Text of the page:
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What’s with this “Wren” thing?
The oldest extant version of the fable
are presenting here appeared in 1913 in the first volume of a two-volume anthology
Saxon folktales (Plattdeutsche
Volksmärchen “Low German Folktales”)
collected by Wilhelm Wisser (1843–1935). Read
Louis, capital of Mauritius—
Here and elsewhere in this Indian Ocean nation the
only uniquely Mauritian language is used
in everyday life, rarely by media and
Mauritian (or “Mauritian Creole”) is used primarily in the island republic
of Mauritius which is located east of Madagascar and north of the French-administered
island of Réunion in the Indian Ocean. It is also used among Mauritians elsewhere,
especially in Australia, Britain, France and Madagascar. It has
about one million native speakers (ca. 80% of the country’s population) and
second-language speakers. Although English and French are the official languages
of Mauritius and as such dominate in the media and in public affairs, Mauritian
is a widely used lingua franca in everyday life.
Mauritian is a French-based Creole language (i.e. a pidgin language that has
become a native language), closely related to the creoles of Réunion (Bourbonnais)
and the Seychelles (Seselwa). Most of its vocabulary is derived from French,
though there are some loanwords from African languages, Arabic, Malagasy (Madagascar),
English, Portuguese, and South Asian languages. As with most creole languages,
the grammatical structure is heavily influenced by a substratum, in this case
of African origin. Mauritian is uniquely adapted to life in Mauritius whose population
is derived from numerous ethnic and linguistic origins and remains culturally,
linguistically and spiritually diverse, although held together by a uniquely
Mauritius has no
indigenous population. It was a visiting base for Arabic and Malay sailors and,
beginning in 1505, a visiting base for Portuguese sailors.
In 1589, the Netherlands’ Second Fleet to the Spice Islands named it after Prince
Maurice of Nassau (Maurits van Nassau), Prince of Orange (1567–1625). In 1638
it became a supposedly permanent Dutch settlement but was abandoned in 1710 for
a number of climatic and social reasons. French settlement began in 1721 with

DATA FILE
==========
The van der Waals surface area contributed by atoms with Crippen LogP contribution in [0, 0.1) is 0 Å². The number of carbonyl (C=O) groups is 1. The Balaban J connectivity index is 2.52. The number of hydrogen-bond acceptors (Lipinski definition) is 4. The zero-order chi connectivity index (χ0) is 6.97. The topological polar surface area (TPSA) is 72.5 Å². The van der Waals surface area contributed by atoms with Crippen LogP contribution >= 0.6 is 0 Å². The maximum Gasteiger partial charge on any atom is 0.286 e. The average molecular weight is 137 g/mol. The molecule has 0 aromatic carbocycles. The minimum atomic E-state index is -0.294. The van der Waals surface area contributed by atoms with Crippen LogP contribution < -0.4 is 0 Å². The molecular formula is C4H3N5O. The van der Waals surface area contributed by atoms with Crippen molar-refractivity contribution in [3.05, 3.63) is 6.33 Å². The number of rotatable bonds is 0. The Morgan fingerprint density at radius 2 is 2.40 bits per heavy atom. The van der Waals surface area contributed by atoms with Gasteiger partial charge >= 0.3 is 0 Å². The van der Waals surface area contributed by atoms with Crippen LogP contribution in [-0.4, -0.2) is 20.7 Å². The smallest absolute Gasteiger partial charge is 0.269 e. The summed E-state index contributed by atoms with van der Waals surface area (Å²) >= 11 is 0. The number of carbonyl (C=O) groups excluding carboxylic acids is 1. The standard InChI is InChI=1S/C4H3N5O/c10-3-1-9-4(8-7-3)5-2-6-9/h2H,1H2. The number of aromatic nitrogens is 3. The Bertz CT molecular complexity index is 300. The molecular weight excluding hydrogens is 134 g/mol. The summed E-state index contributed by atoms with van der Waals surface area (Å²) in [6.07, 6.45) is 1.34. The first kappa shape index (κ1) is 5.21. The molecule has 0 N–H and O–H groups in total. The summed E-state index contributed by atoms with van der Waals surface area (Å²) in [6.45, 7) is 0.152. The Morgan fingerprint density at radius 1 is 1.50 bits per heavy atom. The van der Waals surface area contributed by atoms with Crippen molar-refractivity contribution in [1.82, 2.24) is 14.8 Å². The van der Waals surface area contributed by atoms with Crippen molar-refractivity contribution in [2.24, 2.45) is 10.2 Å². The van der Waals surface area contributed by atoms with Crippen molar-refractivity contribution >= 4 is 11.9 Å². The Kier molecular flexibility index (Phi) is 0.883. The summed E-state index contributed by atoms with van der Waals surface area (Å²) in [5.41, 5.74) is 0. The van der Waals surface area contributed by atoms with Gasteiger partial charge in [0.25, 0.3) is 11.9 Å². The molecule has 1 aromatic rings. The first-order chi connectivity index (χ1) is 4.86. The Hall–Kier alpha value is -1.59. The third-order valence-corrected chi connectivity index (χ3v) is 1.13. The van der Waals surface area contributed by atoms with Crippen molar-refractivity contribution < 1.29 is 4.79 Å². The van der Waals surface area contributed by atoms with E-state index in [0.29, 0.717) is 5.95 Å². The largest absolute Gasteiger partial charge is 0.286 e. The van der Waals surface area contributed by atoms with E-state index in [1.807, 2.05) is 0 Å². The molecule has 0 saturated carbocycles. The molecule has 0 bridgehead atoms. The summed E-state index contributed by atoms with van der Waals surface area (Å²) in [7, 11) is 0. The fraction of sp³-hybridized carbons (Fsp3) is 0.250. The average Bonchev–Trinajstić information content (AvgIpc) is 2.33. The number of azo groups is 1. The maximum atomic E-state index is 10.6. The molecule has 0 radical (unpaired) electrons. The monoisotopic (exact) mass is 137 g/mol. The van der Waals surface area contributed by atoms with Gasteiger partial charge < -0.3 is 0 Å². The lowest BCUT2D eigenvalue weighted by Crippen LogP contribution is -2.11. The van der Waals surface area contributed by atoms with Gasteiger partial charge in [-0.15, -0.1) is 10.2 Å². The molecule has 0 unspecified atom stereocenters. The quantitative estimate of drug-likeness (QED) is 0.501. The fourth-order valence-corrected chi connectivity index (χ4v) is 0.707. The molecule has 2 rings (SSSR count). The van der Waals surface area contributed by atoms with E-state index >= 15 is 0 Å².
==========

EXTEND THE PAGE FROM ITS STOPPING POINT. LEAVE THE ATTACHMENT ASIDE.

employees of the French East India Company from Réunion. From 1762, large numbers
of slaves were brought from Africa to work in the sugar cane fields. France held
sway over Mauritius throughout the 18th century, at which time the official
name of the island was Isle de France (Island of France). Britain gained control
of Mauritius and neighboring Rodrigues in 1810, along with the Chagos Archipelago
(which in 1964 came to be split off as the British Indian Ocean Territories for
strategic purposes of Britain and the United States of America,
and whose Ilois population was expelled at that time). Mauritius attained political
independence from Britain in 1968 and became a republic in 1993. Lately, Mauritius
has been striving to establish itself as a tourist destination and as an international
financial services hub.
The population of
Mauritius is very diverse. The majority of Mauritians are of South Asian descent,
and Bhojpuri, Gujarati, Hindi, Marathi, Panjabi, Telugu,
Urdu and Tamil are still used widely in this section of the population which
is descended from the indentured laborers brought to Mauritius after the abolition
of slavery. The term “Creole” is used to refer to the section of the population
that is of African descent.
A very small percentage of the population is French.
still refer to Mauritian as “Mauritian Jargon” or “Mauritian Patois” (French patois mauricien), assumedly
traditionally considered inferior to “pure” and “real” (i.e. “superior”) French.
However, this appears to be gradually changing as several writers and activists
strive to promote the language as a source of national identity and pride, and
as a uniquely Mauritian medium of expression.
Mauritian is now written “phonetically,” rather than with a French-based spelling
system, using the so-called “modern orthography” or système
n/nn, Mauritian is
still frequently written with a more French orthography.
The language is
of considerable interest to linguists in that it treats French-derived vocabulary
in new ways, especially morphologically. For example, it uses no articles
as such, but many French words have been adopted complete with their French definite
articles (much like the Arabic article al- came to be attached to Spanish words
of Arabic origin) where the French phonological rule of liaison applies across
word boundaries, for instance zwazo ‘a/the bird(s)’ (from French les oiseaux ‘the birds’), zanfan ‘a/the child(ren)’ (from French les enfants ‘the children’)
and liver ‘(a/the) winter(s)’ (from French l’hiver ‘the winter’). In some cases
this includes originally partitive de as well, for instance in dilo ‘(the) water’
(from French de l’eau ‘of the water’, ‘some water’). A striking phonological
feature is the loss of rounding among front vowels, namely /y/ > i,
/ø/ > e, /œ/ > e; e.g. jusqu’à > ziska ‘up to the’, les yeux ‘the eyes’ > lisie ‘a/the eye(s)’, un > enn ‘one’, ‘a’.